In a second study published in late 2014, researchers conducted a retrospective analysis of 334,034 patients (28,100 new users of tramadol and 305,924 new users of codeine) of whom 1,105 were hospitalized for hypoglycemia, with 112 patients dying as a result of hypoglycemia. Compared with codeine, tramadol use was associated with a 52% increased risk of hospitalization. Patients appear to be at the greatest risk of hospitalization due to hypoglycemia during the first 30 days of initiating tramadol. Results of the analysis showed a greater than threefold increase in hospitalization for hypoglycemia in those patients who had started taking tramadol within the prior 30 days.13

Although both studies suggest an association between tramadol and hypoglycemia, because they are both observational retrospective studies, the studies do not allow a definitive causal relationship to be made. However, it is appropriate for health care professionals to be aware of this potential and increase monitoring in the elderly and those patients with kidney disease or who are taking medications that can cause hypoglycemia.

— Mark D. Coggins, PharmD, CGP, FASCP, is senior director of pharmacy services for skilled nursing centers operated by Diversicare in eight states, and is a director on the board of the American Society of Consultant Pharmacists. He was nationally recognized by the Commission for Certification in Geriatric Pharmacy with the 2010 Excellence in Geriatric Pharmacy Practice Award.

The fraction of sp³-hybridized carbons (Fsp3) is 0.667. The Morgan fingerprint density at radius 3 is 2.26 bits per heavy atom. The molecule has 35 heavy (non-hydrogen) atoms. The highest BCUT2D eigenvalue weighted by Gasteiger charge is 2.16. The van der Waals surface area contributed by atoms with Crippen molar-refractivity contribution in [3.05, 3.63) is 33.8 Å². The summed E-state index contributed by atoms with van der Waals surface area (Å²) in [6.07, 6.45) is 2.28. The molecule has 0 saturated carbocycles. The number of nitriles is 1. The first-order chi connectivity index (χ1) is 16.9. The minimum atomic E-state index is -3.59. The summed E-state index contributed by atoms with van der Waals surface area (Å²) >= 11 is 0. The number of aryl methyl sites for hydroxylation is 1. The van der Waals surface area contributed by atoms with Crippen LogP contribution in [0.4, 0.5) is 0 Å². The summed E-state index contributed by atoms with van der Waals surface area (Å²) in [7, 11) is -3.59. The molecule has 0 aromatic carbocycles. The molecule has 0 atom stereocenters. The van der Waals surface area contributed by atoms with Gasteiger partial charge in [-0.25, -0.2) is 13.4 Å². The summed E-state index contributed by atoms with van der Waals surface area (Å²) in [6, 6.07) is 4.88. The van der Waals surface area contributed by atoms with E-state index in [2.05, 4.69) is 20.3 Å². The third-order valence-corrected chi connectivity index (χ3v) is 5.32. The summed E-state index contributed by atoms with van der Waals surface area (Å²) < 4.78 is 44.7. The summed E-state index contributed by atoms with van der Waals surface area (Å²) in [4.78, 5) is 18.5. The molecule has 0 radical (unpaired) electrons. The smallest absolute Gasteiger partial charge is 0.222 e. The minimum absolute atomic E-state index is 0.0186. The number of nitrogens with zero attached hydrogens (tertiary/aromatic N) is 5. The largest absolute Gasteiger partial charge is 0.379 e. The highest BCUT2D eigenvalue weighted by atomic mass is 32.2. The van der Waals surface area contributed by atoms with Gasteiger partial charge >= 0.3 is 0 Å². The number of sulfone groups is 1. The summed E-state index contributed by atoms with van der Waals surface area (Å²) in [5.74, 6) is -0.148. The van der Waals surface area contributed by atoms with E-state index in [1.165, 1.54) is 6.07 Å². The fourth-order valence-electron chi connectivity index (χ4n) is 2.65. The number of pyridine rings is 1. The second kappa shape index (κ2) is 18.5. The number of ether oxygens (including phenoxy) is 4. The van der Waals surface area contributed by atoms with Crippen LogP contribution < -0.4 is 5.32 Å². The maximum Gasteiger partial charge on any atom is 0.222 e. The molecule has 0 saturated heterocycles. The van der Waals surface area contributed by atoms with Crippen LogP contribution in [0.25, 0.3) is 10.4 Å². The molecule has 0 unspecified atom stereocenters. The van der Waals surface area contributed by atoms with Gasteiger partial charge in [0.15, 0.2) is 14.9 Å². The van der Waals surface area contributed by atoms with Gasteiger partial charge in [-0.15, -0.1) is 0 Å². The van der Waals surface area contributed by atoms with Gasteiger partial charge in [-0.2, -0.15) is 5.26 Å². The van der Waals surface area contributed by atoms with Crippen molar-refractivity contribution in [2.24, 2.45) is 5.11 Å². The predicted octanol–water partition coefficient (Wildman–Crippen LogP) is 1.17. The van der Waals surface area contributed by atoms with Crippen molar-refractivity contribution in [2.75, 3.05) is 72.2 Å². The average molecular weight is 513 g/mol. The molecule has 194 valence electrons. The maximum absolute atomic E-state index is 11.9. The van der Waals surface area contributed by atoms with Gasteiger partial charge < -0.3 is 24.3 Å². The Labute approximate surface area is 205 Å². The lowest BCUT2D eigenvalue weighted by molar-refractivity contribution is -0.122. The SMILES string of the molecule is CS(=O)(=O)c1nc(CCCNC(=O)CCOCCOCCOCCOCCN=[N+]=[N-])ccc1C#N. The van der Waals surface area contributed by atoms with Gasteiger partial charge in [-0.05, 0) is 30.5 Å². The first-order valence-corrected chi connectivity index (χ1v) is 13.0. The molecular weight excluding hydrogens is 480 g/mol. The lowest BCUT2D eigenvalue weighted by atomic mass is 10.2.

1. Ultram C IV (tramadol hydrochloride) tablets: full prescribing information. Janssen Pharmaceuticals website. Updated July 2014.

2. Tramadol (trade names: Ultram, Ultracet). Drug Enforcement Administration, Office of Diversion Control website. Updated July 2014.

3. Top 25 medicines by dispensed prescriptions (US). IMS Health website.
. Updated March 22, 2013. Accessed May 15, 2015.

4. Hydrocodone (trade names: Vicodin, Lortab, Lorcet-HD, Hycodan, Vicoprofen). Drug Enforcement Administration, Office of Diversion Control website. Updated October 2014.

5. Lipman AG. Analgesic drugs for neuropathic and sympathetically maintained pain. Clin Geriatr Med. 1996;12(3):501-515.

6. Cavalieri TA. Management of pain in older adults. J Am Osteopath Assoc. 2005;105(3 Suppl 1):S12-S17.

7. Bush DM. The CBHSQ report: emergency department visits for adverse reactions involving the pain medication tramadol. Published May 14, 2015. Accessed May 17, 2015.

8. Ramsay RE, Rowan AJ, Pryor FM. Special considerations in treating the elderly patient with epilepsy. Neurology. 2004;62(5 Suppl 2):S24-S29.

9. Baxter K. Stockley's Drug Interactions [online]. Medicines Complete website.
. London: Pharmaceutical Press. Accessed May 19, 2015.

10. Mackay FJ, Dunn NR, Mann RD. Antidepressants and the serotonin syndrome in general practice. Br J Gen Pract. 1999;49(448):871-874.

11. Igbal MM, Basil MJ, Kaplan J, Iqbal MT. Overview of serotonin syndrome. Ann Clin Psychiatry. 2012;24(4):310-318.

12. Bourne C, Gouraud A, Daveluy A, et al. Tramadol and hypoglycaemia: comparison with other step 2 analgesic drugs. Br J Clin Pharmacol. 2013;75(4):1063-1067.

13. Fournier JP, Azoulay L, Yin H, Montastruc JL, Suissa S. Tramadol use and the risk of hospitalization for hypoglycemia in patients with noncancer pain. JAMA Intern Med. 2015;175(2):186-193.